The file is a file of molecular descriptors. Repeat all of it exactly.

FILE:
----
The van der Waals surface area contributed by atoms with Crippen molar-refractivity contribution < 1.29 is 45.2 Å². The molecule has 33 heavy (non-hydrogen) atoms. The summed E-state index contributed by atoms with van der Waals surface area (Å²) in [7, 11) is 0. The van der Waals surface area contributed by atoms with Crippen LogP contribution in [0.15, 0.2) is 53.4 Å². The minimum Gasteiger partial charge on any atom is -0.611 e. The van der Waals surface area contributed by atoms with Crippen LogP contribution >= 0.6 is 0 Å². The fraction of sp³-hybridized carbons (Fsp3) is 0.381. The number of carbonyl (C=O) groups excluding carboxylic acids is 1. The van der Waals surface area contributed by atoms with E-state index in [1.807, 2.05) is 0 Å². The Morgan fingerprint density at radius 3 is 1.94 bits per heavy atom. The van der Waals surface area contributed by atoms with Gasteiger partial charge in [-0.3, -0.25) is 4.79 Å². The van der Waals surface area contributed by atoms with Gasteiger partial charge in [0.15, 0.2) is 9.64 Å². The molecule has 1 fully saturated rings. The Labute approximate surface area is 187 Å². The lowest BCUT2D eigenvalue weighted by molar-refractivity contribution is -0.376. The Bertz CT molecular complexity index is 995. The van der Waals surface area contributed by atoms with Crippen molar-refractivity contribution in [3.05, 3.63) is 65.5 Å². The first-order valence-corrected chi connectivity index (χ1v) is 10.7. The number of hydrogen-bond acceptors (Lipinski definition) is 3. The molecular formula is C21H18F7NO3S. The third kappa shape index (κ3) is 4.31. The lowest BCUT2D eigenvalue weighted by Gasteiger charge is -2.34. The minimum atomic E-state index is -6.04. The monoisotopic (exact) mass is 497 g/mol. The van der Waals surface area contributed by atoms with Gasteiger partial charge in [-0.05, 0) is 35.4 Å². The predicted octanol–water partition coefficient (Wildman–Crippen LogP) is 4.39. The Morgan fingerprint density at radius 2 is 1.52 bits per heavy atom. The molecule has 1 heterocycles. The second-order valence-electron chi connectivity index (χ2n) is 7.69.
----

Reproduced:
The van der Waals surface area contributed by atoms with Crippen molar-refractivity contribution < 1.29 is 45.2 Å². The molecule has 33 heavy (non-hydrogen) atoms. The summed E-state index contributed by atoms with van der Waals surface area (Å²) in [7, 11) is 0. The van der Waals surface area contributed by atoms with Crippen LogP contribution in [0.15, 0.2) is 53.4 Å². The minimum Gasteiger partial charge on any atom is -0.611 e. The van der Waals surface area contributed by atoms with Crippen LogP contribution >= 0.6 is 0 Å². The fraction of sp³-hybridized carbons (Fsp3) is 0.381. The number of carbonyl (C=O) groups excluding carboxylic acids is 1. The van der Waals surface area contributed by atoms with E-state index in [1.807, 2.05) is 0 Å². The Morgan fingerprint density at radius 3 is 1.94 bits per heavy atom. The van der Waals surface area contributed by atoms with Gasteiger partial charge in [-0.3, -0.25) is 4.79 Å². The van der Waals surface area contributed by atoms with Gasteiger partial charge in [0.15, 0.2) is 9.64 Å². The molecule has 1 fully saturated rings. The Labute approximate surface area is 187 Å². The lowest BCUT2D eigenvalue weighted by molar-refractivity contribution is -0.376. The Bertz CT molecular complexity index is 995. The van der Waals surface area contributed by atoms with Crippen molar-refractivity contribution in [3.05, 3.63) is 65.5 Å². The first-order valence-corrected chi connectivity index (χ1v) is 10.7. The number of hydrogen-bond acceptors (Lipinski definition) is 3. The molecular formula is C21H18F7NO3S. The third kappa shape index (κ3) is 4.31. The lowest BCUT2D eigenvalue weighted by Gasteiger charge is -2.34. The minimum atomic E-state index is -6.04. The monoisotopic (exact) mass is 497 g/mol. The van der Waals surface area contributed by atoms with Gasteiger partial charge in [-0.05, 0) is 35.4 Å². The predicted octanol–water partition coefficient (Wildman–Crippen LogP) is 4.39. The Morgan fingerprint density at radius 2 is 1.52 bits per heavy atom. The molecule has 1 heterocycles. The second-order valence-electron chi connectivity index (χ2n) is 7.69.